Another family of perceptual biases stems from our being social animals (even scientists!), susceptible to the dynamics of in-group versus out-group affiliation. A well known bias of group membership is the over-attribution effect, according to which we tend to explain the behavior of people from other groups in dispositional terms (“that’s just the way they are”), but our own behavior in much more complex ways, including a greater consideration of the circumstances. Group attributions are also asymmetrical with respect to good versus bad behavior. For groups that you like, including your own, positive behaviors reflect inherent traits (“we’re basically good people”) and negative behaviors are either blamed on circumstances (“I was under a lot of pressure”) or discounted (“mistakes were made”). In contrast, for groups that you dislike, negative behaviors reflect inherent traits (“they can’t be trusted”) and positive behaviors reflect exceptions (“he’s different from the rest”). Related to attribution biases is the tendency (perhaps based on having more experience with your own group) to believe that individuals within another group are similar to each other (“they’re all alike”), whereas your own group contains a spectrum of different individuals (including “a few bad apples”). When two groups accept bedrock commitments that are fundamentally opposed, the result is conflict — or war.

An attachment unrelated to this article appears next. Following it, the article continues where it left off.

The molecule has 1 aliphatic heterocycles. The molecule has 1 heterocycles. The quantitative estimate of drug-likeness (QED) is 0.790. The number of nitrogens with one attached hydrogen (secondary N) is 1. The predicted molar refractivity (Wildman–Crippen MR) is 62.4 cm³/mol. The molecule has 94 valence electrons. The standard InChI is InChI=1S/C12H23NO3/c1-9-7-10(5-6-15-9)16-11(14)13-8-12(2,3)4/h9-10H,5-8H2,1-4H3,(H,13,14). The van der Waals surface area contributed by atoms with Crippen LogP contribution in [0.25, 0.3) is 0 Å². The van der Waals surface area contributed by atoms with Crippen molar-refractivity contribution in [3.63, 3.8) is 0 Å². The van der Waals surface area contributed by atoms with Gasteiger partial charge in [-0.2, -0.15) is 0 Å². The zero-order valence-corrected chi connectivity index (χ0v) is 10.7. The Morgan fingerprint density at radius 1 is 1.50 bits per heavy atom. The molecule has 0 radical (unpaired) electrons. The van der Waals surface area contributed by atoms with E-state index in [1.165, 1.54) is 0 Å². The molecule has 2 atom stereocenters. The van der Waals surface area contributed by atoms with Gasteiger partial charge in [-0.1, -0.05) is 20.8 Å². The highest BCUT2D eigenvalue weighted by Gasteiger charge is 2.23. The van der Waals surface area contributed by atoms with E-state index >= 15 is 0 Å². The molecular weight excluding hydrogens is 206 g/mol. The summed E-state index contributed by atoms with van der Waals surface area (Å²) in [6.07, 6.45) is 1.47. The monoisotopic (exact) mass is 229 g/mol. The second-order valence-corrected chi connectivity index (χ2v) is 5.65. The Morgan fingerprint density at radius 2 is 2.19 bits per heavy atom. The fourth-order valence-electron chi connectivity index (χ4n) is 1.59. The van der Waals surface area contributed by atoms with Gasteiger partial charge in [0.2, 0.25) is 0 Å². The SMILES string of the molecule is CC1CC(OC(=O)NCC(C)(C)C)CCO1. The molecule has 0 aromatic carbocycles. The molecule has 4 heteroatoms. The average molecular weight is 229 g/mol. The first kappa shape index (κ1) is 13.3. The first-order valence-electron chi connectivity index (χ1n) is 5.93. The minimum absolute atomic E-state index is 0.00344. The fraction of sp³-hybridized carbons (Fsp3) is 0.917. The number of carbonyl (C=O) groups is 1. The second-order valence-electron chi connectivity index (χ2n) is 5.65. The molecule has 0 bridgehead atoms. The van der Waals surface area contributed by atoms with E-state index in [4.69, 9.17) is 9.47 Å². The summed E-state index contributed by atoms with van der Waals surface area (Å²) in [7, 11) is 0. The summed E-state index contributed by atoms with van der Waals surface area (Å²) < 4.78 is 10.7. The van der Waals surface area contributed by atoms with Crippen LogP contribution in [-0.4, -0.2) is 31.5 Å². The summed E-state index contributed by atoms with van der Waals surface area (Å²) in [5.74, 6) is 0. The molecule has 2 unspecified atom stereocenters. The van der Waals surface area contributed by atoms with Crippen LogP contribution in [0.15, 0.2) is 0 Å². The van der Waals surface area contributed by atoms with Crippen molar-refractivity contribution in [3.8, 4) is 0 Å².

Education as Stretching the Mind
Jamshed Bharucha President, The Cooper Union
Source: Edge, World Question Center 2008: What Have You Changed Your Mind About?